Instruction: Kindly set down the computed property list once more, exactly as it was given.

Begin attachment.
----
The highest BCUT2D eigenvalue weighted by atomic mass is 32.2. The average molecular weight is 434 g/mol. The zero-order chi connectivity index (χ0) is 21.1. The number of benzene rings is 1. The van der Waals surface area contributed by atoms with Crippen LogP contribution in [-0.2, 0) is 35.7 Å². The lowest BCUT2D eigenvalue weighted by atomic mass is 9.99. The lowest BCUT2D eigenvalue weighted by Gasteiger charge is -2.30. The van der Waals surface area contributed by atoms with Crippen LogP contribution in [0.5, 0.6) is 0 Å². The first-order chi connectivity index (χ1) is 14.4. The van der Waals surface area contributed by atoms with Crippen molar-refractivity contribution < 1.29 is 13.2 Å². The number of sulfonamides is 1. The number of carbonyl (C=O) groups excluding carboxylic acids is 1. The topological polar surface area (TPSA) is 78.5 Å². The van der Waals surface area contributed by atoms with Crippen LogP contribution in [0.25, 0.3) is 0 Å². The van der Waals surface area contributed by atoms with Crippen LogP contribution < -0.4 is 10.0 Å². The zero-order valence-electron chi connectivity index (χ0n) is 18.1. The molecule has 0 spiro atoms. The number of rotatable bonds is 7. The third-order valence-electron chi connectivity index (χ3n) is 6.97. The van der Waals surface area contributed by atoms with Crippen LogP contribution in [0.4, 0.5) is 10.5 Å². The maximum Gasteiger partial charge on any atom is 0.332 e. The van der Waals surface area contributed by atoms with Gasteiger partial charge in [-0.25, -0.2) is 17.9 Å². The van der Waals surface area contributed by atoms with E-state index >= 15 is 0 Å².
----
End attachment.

The highest BCUT2D eigenvalue weighted by atomic mass is 32.2. The average molecular weight is 434 g/mol. The zero-order chi connectivity index (χ0) is 21.1. The number of benzene rings is 1. The van der Waals surface area contributed by atoms with Crippen LogP contribution in [-0.2, 0) is 35.7 Å². The lowest BCUT2D eigenvalue weighted by atomic mass is 9.99. The lowest BCUT2D eigenvalue weighted by Gasteiger charge is -2.30. The van der Waals surface area contributed by atoms with Crippen LogP contribution in [0.5, 0.6) is 0 Å². The first-order chi connectivity index (χ1) is 14.4. The van der Waals surface area contributed by atoms with Crippen molar-refractivity contribution < 1.29 is 13.2 Å². The number of sulfonamides is 1. The number of carbonyl (C=O) groups excluding carboxylic acids is 1. The topological polar surface area (TPSA) is 78.5 Å². The van der Waals surface area contributed by atoms with Crippen LogP contribution in [0.25, 0.3) is 0 Å². The van der Waals surface area contributed by atoms with Crippen LogP contribution < -0.4 is 10.0 Å². The zero-order valence-electron chi connectivity index (χ0n) is 18.1. The molecule has 0 spiro atoms. The number of rotatable bonds is 7. The third-order valence-electron chi connectivity index (χ3n) is 6.97. The van der Waals surface area contributed by atoms with Crippen LogP contribution in [0.4, 0.5) is 10.5 Å². The maximum Gasteiger partial charge on any atom is 0.332 e. The van der Waals surface area contributed by atoms with Gasteiger partial charge in [-0.25, -0.2) is 17.9 Å². The van der Waals surface area contributed by atoms with E-state index >= 15 is 0 Å².